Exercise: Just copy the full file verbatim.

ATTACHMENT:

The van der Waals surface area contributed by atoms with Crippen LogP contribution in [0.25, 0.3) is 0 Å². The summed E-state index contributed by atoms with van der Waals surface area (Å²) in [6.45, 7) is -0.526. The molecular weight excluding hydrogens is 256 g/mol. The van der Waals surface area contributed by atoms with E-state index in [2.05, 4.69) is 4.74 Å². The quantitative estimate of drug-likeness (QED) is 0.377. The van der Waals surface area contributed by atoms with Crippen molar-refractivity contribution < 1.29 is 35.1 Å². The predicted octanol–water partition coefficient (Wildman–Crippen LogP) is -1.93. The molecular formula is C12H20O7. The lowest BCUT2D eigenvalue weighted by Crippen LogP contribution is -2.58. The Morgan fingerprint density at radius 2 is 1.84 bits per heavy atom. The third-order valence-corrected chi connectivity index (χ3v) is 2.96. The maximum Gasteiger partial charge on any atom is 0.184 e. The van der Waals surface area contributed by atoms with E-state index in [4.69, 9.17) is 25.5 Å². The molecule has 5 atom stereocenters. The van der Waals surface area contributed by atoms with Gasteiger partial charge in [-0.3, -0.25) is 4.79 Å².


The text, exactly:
The van der Waals surface area contributed by atoms with Crippen LogP contribution in [0.25, 0.3) is 0 Å². The summed E-state index contributed by atoms with van der Waals surface area (Å²) in [6.45, 7) is -0.526. The molecular weight excluding hydrogens is 256 g/mol. The van der Waals surface area contributed by atoms with E-state index in [2.05, 4.69) is 4.74 Å². The quantitative estimate of drug-likeness (QED) is 0.377. The van der Waals surface area contributed by atoms with Crippen molar-refractivity contribution < 1.29 is 35.1 Å². The predicted octanol–water partition coefficient (Wildman–Crippen LogP) is -1.93. The molecular formula is C12H20O7. The lowest BCUT2D eigenvalue weighted by Crippen LogP contribution is -2.58. The Morgan fingerprint density at radius 2 is 1.84 bits per heavy atom. The third-order valence-corrected chi connectivity index (χ3v) is 2.96. The maximum Gasteiger partial charge on any atom is 0.184 e. The van der Waals surface area contributed by atoms with E-state index in [4.69, 9.17) is 25.5 Å². The molecule has 5 atom stereocenters. The van der Waals surface area contributed by atoms with Gasteiger partial charge in [-0.3, -0.25) is 4.79 Å².